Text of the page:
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John Kerry on Jobs

Jr Senator (MA), Democratic nominee for President


Bush could make an impact on the loss of jobs

Q: Is it fair to blame the Bush administration entirely for the loss of jobs?

A: I don't blame them entirely for it. I blame Bush for the things he could do that has an impact on it. Outsourcing is going to happen. I've had shop stewards say, will you promise me you're going to stop all this outsourcing? I can't do that. What I can promise you is that I will make the playing field as fair as possible, and make certain that the tax system is not subsidizing the loss of your job.

Source: Third Bush-Kerry Debate, in Tempe Arizona Oct 13, 2004

Bush cut job training money and ignored the unemployed

Notice how Bush switched away from jobs and started talking about education. Being lectured by Bush on fiscal responsibility is a little bit like Tony Soprano talking to me about law and order in this country. Bush has taken a $5.6 trillion surplus and turned it into deficits as far as the eye can see. Health care costs for the average American have gone up 64%. Tuitions have gone up 35%. Gasoline prices up 30%. Medicare premiums went up 17% a few days ago. Prescription drugs are up 12% a year. But guess what, America? The wages of Americans have gone down. The jobs that are being created in Arizona now are paying about $13,700 less than the jobs that we're losing. And Bush just walks on by this problem. The fact is that he's cut job training money - $1 billion was cut, they only added a little bit back this year because it's an election year. They've wound up not even extending unemployment benefits and not even extending health care to those people who are unemployed.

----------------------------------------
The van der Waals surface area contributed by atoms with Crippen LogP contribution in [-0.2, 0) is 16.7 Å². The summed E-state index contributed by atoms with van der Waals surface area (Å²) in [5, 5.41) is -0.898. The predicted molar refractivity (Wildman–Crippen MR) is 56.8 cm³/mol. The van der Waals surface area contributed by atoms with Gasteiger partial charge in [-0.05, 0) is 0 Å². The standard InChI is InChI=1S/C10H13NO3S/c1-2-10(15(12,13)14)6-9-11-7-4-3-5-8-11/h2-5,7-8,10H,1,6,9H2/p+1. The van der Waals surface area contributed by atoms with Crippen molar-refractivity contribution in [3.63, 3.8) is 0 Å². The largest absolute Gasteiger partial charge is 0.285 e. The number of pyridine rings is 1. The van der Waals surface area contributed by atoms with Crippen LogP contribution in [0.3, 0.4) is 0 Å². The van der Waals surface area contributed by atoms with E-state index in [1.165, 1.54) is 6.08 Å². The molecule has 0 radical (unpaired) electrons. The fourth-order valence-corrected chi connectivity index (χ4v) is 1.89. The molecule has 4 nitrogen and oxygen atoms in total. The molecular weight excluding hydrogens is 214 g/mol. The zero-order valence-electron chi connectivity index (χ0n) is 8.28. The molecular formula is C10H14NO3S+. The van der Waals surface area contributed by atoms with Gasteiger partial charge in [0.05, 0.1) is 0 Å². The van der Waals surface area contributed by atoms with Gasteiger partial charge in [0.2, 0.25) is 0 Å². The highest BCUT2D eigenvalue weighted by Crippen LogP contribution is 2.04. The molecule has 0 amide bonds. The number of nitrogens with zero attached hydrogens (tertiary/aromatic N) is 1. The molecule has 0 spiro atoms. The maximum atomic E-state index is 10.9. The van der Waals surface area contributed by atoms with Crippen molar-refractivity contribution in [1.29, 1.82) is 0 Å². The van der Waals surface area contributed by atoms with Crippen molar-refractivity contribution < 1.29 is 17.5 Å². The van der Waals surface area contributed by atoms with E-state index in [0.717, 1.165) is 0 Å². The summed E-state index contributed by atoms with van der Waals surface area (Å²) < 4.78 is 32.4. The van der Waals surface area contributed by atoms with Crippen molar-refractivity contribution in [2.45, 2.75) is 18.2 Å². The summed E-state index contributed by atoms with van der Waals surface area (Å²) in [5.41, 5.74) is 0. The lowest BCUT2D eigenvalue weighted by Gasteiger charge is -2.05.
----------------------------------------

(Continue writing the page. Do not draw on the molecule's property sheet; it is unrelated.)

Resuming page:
Source: Third Bush-Kerry Debate, in Tempe Arizona Oct 13, 2004

Many things can be done to control jobs loss and outsourcing

If you're an American business, you actually get a benefit for going overseas. You get to defer your taxes. I don't want American workers subsidizing the loss of their own job. When I'm president, we're going to shut that loophole and use that money to lower corporate tax rates in America for all corporations, 5%. We're going to have a manufacturing jobs credit and a job hiring credit so we actually help people be able to hire here. The second thing we can do is provide a fair trade playing field. Bush had an opportunity to stand up and take on China for currency manipulation. There are companies that wanted to petition the Bush administration. They were told: Don't even bother; we're not going to listen to it. There have been markets shut to us that we haven't stood up and fought for. I'm going to fight for a fair trade playing field for the American worker. I will fight for the American worker just as hard as I fight for my own job. That's what the American worker wants. We can have an impact.
Source: Third Bush-Kerry debate, in Tempe AZ Oct 13, 2004

FactCheck: 0.6M jobs lost under Bush, not 1.6M

KERRY: Now, the president has presided over an economy where we've lost 1.6 million jobs. The first president in 72 years to lose jobs.